“You know, there is more construction here than anywhere in all of Scandinavia,” said Tore Valkeapää, the old Sami shopkeeper running a store out of a massive tent in the middle of central Oslo’s bustling waterfront district.

I smiled approvingly. Somehow, the elderly man’s words seemed right. Everywhere I turned in this ultra-modern city, construction cranes rose like monuments in the soft November sky. Oil revenue is fast turning Norway’s once-quaint capital into the Dubai of Northern Europe, and the evidence is everywhere.

To the casual visitor, the most obvious example of Oslo’s modern resurgence is the Oslo Opera House, a 1,100-room complex built at the head of the Oslofjord, one of the largest of Norway’s famed fjords. Opened in April 2008, it was constructed at a cost of 4.4 billion Norwegian Kroner (approximately $880 million), and is the largest cultural building built in the country since the Nidarosdomen was completed around 1300.

“It definitely attracts a lot of visitors,” said Valkeapää, whose store sits less than 300 meters away.

He’s not kidding: in its first year alone, more than 1.3 million people passed through the Opera’s doors, with many more simply taking photos outside of its low sloping roof, which literally rises out of the ice-cold water. The expressionist-style building has also received considerable international attention from the architectural community, winning both the World Architecture Award in October 2008 and the 2009 Mies van der Rohe Award, the European Union prize for contemporary architecture.

Indeed, the “Tiger City” seems to have adopted a new slogan: bigger, taller, and glitzier — out with the old, in with the new. Already a “young” city by European standards, Oslo has been turning back the clock even more. No better confirmation exists than the under-construction Edvard Munch museum, dubbed “Lambda” by architect Juan Herreros. When completed in 2013, the 14-story museum will replace the current space dedicated to the world-renowned Norwegian painter, which itself first opened in 1963. With promises of sustainable construction and visitor-friendly design, the project has generated virtually no controversy among locals.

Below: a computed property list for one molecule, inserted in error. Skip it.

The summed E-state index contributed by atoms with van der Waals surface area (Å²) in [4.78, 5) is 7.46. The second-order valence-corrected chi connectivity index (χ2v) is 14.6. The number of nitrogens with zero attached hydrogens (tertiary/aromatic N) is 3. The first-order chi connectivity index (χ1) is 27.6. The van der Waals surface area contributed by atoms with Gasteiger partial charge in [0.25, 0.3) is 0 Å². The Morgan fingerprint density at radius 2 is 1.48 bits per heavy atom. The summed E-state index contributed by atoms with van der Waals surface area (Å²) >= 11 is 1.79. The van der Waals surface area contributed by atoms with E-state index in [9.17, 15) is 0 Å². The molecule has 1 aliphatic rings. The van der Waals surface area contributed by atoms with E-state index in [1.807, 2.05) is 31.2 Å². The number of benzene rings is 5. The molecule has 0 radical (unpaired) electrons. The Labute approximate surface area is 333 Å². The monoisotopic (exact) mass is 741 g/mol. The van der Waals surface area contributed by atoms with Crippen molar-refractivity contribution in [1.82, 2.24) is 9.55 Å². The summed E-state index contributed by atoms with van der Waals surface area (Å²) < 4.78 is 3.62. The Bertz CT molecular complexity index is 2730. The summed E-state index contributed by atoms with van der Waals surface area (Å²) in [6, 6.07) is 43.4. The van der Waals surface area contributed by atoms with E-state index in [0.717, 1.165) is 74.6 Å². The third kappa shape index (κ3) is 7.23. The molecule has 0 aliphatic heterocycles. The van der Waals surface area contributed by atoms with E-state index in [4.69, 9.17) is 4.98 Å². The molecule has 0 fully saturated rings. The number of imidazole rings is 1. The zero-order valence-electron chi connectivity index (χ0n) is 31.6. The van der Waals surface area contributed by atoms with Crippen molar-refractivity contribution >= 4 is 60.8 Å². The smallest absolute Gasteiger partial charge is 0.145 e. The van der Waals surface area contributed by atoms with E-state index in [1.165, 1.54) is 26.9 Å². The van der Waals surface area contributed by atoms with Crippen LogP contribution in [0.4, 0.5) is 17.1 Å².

I was surprised, to be sure, of just how modern Oslo is becoming. I had decided to spend a day in the city with a couple of friends of mine, and our expectations were decidedly mediocre. Others I’d talked to had described the city as little more than a retail-oriented port with a reputation for being one of the most expensive cities in the world (indeed, it holds the top stop according to The Economist’s 2010 rankings), or worse, a drab capital lost among tourists to the more popular and slightly less expensive Kristiansand and Bergen.

When we first entered the Oslo metropolitan area in the early morning via bus, there wasn’t much to see: Asker looked like a typical bedroom community, and Drammen was a riverside industrial burg. But when we finally reached Oslo, I was awed by a spectacle of high-rise glam and construction that for a moment convinced me that I was looking at a much larger northern city like Berlin or Moscow.

The first thing we did was take a walk. Even at this early hour, the streets were crowded with business people on their way to work and chipper travelers conversing in half a dozen languages. Everything was clean, bright, and functional.

There were little white candles flickering everywhere – even in the cozy cafe where we lingered over a lavish breakfast smorgasbord. According to our preferences, we fortified ourselves with hard-boiled eggs and shrimp salad, with mackerel in tomato sauce and muesli. We refilled our plates and sipped our tea and coffee, reluctant to go out into the winter cold. Candles in silver-stemmed goblets and smoked glass boxes burned on every table, like a promise to hold onto the light right through the frosty autumn morning and the rest of the day.

While my companions endeavored to visit the cultural sites of Oslo, from the National Gallery that houses such Munch masterpieces as The Scream (recently put back on display after being stolen in 2004) to the Stortinget (the seat of the Norwegian parliament) and the Royal Palace, I was determined to discover just exactly what Oslo residents thought of the immense changes taking place in their city.

“It’s hard to imagine, but when I first opened [my store] there were only a couple of T-bane (subway) stops,” said Per Hermansson, owner of Shadowland Records. “Now they’re everywhere.”

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